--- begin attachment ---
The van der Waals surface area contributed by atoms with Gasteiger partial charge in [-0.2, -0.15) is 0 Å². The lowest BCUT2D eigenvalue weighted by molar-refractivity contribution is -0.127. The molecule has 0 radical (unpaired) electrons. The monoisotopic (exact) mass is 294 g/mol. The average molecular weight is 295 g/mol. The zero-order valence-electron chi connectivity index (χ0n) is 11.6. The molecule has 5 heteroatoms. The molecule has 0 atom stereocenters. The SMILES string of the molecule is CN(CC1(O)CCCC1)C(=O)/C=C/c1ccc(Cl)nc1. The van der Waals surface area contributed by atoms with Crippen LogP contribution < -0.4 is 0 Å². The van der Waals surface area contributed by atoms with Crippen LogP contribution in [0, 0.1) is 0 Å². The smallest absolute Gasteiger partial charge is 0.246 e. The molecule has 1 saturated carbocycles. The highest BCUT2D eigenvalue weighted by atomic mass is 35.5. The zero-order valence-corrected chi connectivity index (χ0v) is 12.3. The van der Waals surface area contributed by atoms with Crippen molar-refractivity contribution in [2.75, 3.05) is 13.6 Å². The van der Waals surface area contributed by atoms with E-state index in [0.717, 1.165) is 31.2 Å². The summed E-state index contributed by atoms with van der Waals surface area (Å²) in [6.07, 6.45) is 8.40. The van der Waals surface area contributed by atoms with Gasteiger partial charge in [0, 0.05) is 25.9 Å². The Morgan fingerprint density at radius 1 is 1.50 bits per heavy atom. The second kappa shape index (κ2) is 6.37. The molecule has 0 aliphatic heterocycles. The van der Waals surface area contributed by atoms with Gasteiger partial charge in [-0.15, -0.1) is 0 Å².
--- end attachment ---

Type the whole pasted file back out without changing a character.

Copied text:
The van der Waals surface area contributed by atoms with Gasteiger partial charge in [-0.2, -0.15) is 0 Å². The lowest BCUT2D eigenvalue weighted by molar-refractivity contribution is -0.127. The molecule has 0 radical (unpaired) electrons. The monoisotopic (exact) mass is 294 g/mol. The average molecular weight is 295 g/mol. The zero-order valence-electron chi connectivity index (χ0n) is 11.6. The molecule has 5 heteroatoms. The molecule has 0 atom stereocenters. The SMILES string of the molecule is CN(CC1(O)CCCC1)C(=O)/C=C/c1ccc(Cl)nc1. The van der Waals surface area contributed by atoms with Crippen LogP contribution < -0.4 is 0 Å². The van der Waals surface area contributed by atoms with Crippen LogP contribution in [0, 0.1) is 0 Å². The smallest absolute Gasteiger partial charge is 0.246 e. The molecule has 1 saturated carbocycles. The highest BCUT2D eigenvalue weighted by atomic mass is 35.5. The zero-order valence-corrected chi connectivity index (χ0v) is 12.3. The van der Waals surface area contributed by atoms with Crippen molar-refractivity contribution in [2.75, 3.05) is 13.6 Å². The van der Waals surface area contributed by atoms with E-state index in [0.717, 1.165) is 31.2 Å². The summed E-state index contributed by atoms with van der Waals surface area (Å²) in [6.07, 6.45) is 8.40. The van der Waals surface area contributed by atoms with Gasteiger partial charge in [0, 0.05) is 25.9 Å². The Morgan fingerprint density at radius 1 is 1.50 bits per heavy atom. The second kappa shape index (κ2) is 6.37. The molecule has 0 aliphatic heterocycles. The van der Waals surface area contributed by atoms with Gasteiger partial charge in [-0.15, -0.1) is 0 Å².